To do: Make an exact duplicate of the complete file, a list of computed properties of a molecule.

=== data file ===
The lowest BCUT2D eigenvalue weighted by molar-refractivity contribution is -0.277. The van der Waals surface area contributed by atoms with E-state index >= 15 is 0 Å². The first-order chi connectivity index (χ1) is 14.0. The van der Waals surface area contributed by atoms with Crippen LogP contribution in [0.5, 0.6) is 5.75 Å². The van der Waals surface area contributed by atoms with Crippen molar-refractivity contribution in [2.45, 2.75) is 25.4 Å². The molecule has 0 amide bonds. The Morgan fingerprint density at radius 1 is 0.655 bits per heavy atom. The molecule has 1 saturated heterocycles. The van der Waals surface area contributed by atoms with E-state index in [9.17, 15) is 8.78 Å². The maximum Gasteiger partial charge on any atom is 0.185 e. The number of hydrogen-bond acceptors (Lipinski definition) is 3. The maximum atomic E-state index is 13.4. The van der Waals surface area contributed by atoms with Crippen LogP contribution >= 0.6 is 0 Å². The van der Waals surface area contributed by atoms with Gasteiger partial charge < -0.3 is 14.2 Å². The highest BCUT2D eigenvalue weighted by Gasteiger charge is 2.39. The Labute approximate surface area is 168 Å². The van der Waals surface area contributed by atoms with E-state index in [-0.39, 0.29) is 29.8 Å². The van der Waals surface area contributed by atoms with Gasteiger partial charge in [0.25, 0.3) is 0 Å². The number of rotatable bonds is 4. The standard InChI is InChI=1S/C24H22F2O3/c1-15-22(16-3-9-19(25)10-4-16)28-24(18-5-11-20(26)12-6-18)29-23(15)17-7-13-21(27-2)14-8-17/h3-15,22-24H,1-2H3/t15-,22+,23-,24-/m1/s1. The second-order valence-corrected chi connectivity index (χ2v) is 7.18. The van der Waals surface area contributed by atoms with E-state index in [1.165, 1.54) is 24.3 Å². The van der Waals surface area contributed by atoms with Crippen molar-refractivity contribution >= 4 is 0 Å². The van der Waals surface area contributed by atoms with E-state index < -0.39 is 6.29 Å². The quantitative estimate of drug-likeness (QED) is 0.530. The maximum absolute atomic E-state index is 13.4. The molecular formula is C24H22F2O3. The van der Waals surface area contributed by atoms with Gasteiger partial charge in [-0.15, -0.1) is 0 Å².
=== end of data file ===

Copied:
The lowest BCUT2D eigenvalue weighted by molar-refractivity contribution is -0.277. The van der Waals surface area contributed by atoms with E-state index >= 15 is 0 Å². The first-order chi connectivity index (χ1) is 14.0. The van der Waals surface area contributed by atoms with Crippen LogP contribution in [0.5, 0.6) is 5.75 Å². The van der Waals surface area contributed by atoms with Crippen molar-refractivity contribution in [2.45, 2.75) is 25.4 Å². The molecule has 0 amide bonds. The Morgan fingerprint density at radius 1 is 0.655 bits per heavy atom. The molecule has 1 saturated heterocycles. The van der Waals surface area contributed by atoms with E-state index in [9.17, 15) is 8.78 Å². The maximum Gasteiger partial charge on any atom is 0.185 e. The number of hydrogen-bond acceptors (Lipinski definition) is 3. The maximum atomic E-state index is 13.4. The van der Waals surface area contributed by atoms with Crippen LogP contribution >= 0.6 is 0 Å². The van der Waals surface area contributed by atoms with Gasteiger partial charge < -0.3 is 14.2 Å². The highest BCUT2D eigenvalue weighted by Gasteiger charge is 2.39. The Labute approximate surface area is 168 Å². The van der Waals surface area contributed by atoms with E-state index in [-0.39, 0.29) is 29.8 Å². The van der Waals surface area contributed by atoms with Gasteiger partial charge in [0.25, 0.3) is 0 Å². The number of rotatable bonds is 4. The standard InChI is InChI=1S/C24H22F2O3/c1-15-22(16-3-9-19(25)10-4-16)28-24(18-5-11-20(26)12-6-18)29-23(15)17-7-13-21(27-2)14-8-17/h3-15,22-24H,1-2H3/t15-,22+,23-,24-/m1/s1. The second-order valence-corrected chi connectivity index (χ2v) is 7.18. The van der Waals surface area contributed by atoms with E-state index in [1.165, 1.54) is 24.3 Å². The van der Waals surface area contributed by atoms with Crippen molar-refractivity contribution >= 4 is 0 Å². The van der Waals surface area contributed by atoms with E-state index < -0.39 is 6.29 Å². The quantitative estimate of drug-likeness (QED) is 0.530. The maximum absolute atomic E-state index is 13.4. The molecular formula is C24H22F2O3. The van der Waals surface area contributed by atoms with Gasteiger partial charge in [-0.15, -0.1) is 0 Å².